He then chased a rather large boar until it was cornered by the dogs. With the animal’s teeth champing “like castanets,” Roosevelt felled him with a bullet to the back of the neck.

“His tusks were fine,” he wrote.

Roosevelt had at least one of the peccary heads shipped back to his home at Sagamore Hill on Long Island, where it remains to this day mounted on the wall of his library...
I have a javalina that I shot in South Texas mounted on the wall of my study.

Mean, ugly critter - reminds me of my second ex-wife.

Teddy Roosevelt also visited San Antonio on April 7 and 8, 1905, when he attended a reunion of the Rough Riders. The energetic president’s popularity, at least according to newspapers at the time, seemed boundless.

“With a warmth and feeling that cannot be described and which the most vivid imagination annot exaggerate, San Antonio opened her arms to (Roosevelt) and received him into the most sacred depths of the civic heart, and made him welcome,” the Daily Express gushed on April 8.

One event that “pleased the President immensely” occurred when he and his party were serenaded with patriotic songs in Travis Park by what the paper estimated were at least 8,000 children. Afterward, the children pelted him with flowers, an homage, perhaps, to the Battle of Flowers Parade.

At one point, a young boy threw a banquet of flowers into the president’s carriage. A few minutes later, the same boy attempted to throw another bouquet but was hustled off by the Secret Service. When he tried a third time, the president laughed and ordered the agents to put the boy in the carriage following him, but not before signing an autograph and joking that he would make a good Secret Service agent.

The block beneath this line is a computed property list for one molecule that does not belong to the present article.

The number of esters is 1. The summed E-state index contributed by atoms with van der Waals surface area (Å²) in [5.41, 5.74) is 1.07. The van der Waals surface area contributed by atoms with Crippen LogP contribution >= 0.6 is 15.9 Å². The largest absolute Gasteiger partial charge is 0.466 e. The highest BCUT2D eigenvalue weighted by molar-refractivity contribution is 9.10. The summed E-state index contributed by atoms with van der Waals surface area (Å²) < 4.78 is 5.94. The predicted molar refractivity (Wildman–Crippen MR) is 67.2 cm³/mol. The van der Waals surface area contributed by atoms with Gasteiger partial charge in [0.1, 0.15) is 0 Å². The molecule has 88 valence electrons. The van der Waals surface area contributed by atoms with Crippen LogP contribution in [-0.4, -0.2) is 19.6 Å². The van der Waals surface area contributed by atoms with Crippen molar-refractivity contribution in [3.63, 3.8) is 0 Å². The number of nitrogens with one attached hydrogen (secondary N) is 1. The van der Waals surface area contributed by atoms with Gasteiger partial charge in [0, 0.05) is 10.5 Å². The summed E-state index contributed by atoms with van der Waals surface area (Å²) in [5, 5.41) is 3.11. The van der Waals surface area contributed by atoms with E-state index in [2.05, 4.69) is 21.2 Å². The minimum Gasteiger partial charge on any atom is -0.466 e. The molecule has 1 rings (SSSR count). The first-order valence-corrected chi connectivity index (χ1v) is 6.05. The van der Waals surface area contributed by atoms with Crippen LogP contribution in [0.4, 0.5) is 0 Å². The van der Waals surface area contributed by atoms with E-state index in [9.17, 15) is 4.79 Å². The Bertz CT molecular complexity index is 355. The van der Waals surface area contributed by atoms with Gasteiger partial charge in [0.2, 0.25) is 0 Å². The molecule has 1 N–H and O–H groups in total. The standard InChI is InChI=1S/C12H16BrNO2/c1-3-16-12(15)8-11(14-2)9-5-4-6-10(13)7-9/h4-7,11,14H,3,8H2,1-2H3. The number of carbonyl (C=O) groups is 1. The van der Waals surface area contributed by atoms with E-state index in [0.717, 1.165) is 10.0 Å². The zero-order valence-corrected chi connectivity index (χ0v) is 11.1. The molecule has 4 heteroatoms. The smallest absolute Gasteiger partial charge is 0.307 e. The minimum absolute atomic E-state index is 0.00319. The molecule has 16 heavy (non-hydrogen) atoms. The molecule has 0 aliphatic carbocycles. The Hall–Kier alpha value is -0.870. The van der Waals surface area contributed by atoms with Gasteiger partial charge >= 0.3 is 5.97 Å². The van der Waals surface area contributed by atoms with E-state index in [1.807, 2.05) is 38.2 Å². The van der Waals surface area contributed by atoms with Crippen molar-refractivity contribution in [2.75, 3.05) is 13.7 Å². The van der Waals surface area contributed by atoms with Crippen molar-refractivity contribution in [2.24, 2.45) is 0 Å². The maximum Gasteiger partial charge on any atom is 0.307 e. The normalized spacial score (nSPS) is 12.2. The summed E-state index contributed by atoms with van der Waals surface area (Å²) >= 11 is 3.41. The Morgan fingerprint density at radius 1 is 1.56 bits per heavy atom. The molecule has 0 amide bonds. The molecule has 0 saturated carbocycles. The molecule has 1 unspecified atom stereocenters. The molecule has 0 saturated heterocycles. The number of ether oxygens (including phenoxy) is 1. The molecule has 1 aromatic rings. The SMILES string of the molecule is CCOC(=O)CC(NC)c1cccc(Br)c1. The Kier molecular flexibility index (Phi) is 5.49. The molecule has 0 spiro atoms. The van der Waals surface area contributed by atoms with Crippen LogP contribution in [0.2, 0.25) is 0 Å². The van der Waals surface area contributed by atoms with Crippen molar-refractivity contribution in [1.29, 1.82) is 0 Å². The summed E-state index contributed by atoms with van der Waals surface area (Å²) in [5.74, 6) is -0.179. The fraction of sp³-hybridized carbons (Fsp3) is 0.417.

“. . . It is quite needless to say that there is not a happier boy in San Antonio or, for the matter of that, in the whole country, than he,” the article concluded.

Roosevelt and two of his Rough Riders pay a mounted call on Mission Concepción during the training period. (Institute of Texan Cultures / Courtesy photo)

And that concludes today's history lesson. I hope you enjoyed it.

We'll return to our regularly scheduled depressing news on Monday...


Old NFO said...

Been in the Menger, it's quite a piece of history! And Javalinas are as nasty as full sized boars are!!!

CenTexTim said...

The Menger is great. As for javalinas, I think it's like badgers or little yappy dogs - the smaller they are, the meaner they are.